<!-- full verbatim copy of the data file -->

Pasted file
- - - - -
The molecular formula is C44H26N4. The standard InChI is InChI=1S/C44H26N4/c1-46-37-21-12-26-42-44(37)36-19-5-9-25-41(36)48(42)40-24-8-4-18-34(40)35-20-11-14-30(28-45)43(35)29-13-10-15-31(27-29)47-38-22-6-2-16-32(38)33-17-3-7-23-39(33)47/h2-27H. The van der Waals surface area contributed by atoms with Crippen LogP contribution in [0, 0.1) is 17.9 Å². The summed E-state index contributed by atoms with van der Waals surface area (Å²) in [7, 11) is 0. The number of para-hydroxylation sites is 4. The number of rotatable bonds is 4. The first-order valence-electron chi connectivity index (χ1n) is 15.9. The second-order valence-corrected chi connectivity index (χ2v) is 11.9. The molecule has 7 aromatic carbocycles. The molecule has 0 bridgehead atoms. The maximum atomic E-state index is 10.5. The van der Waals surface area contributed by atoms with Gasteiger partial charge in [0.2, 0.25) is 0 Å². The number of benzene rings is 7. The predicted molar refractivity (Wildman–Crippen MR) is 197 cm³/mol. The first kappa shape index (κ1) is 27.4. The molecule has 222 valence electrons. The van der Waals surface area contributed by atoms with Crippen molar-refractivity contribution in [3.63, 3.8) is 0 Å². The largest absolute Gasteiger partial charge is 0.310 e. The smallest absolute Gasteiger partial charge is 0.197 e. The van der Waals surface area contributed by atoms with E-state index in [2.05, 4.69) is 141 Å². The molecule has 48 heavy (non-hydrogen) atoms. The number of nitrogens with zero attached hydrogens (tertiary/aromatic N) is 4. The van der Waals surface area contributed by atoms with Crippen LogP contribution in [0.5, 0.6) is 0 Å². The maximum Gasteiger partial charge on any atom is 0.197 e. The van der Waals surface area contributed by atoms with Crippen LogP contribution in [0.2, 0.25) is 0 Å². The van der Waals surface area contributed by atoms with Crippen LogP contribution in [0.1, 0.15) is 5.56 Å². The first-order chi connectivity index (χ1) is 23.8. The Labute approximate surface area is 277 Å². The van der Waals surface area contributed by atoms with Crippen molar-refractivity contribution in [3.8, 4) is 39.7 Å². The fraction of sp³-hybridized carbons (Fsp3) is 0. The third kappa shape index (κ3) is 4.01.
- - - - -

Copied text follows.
The molecular formula is C44H26N4. The standard InChI is InChI=1S/C44H26N4/c1-46-37-21-12-26-42-44(37)36-19-5-9-25-41(36)48(42)40-24-8-4-18-34(40)35-20-11-14-30(28-45)43(35)29-13-10-15-31(27-29)47-38-22-6-2-16-32(38)33-17-3-7-23-39(33)47/h2-27H. The van der Waals surface area contributed by atoms with Crippen LogP contribution in [0, 0.1) is 17.9 Å². The summed E-state index contributed by atoms with van der Waals surface area (Å²) in [7, 11) is 0. The number of para-hydroxylation sites is 4. The number of rotatable bonds is 4. The first-order valence-electron chi connectivity index (χ1n) is 15.9. The second-order valence-corrected chi connectivity index (χ2v) is 11.9. The molecule has 7 aromatic carbocycles. The molecule has 0 bridgehead atoms. The maximum atomic E-state index is 10.5. The van der Waals surface area contributed by atoms with Gasteiger partial charge in [0.2, 0.25) is 0 Å². The number of benzene rings is 7. The predicted molar refractivity (Wildman–Crippen MR) is 197 cm³/mol. The first kappa shape index (κ1) is 27.4. The molecule has 222 valence electrons. The van der Waals surface area contributed by atoms with Crippen molar-refractivity contribution in [3.63, 3.8) is 0 Å². The largest absolute Gasteiger partial charge is 0.310 e. The smallest absolute Gasteiger partial charge is 0.197 e. The van der Waals surface area contributed by atoms with E-state index in [2.05, 4.69) is 141 Å². The molecule has 48 heavy (non-hydrogen) atoms. The number of nitrogens with zero attached hydrogens (tertiary/aromatic N) is 4. The van der Waals surface area contributed by atoms with Crippen LogP contribution in [0.5, 0.6) is 0 Å². The maximum Gasteiger partial charge on any atom is 0.197 e. The van der Waals surface area contributed by atoms with Crippen LogP contribution in [0.2, 0.25) is 0 Å². The van der Waals surface area contributed by atoms with Crippen LogP contribution in [0.1, 0.15) is 5.56 Å². The first-order chi connectivity index (χ1) is 23.8. The Labute approximate surface area is 277 Å². The van der Waals surface area contributed by atoms with Crippen molar-refractivity contribution in [3.8, 4) is 39.7 Å². The fraction of sp³-hybridized carbons (Fsp3) is 0. The third kappa shape index (κ3) is 4.01.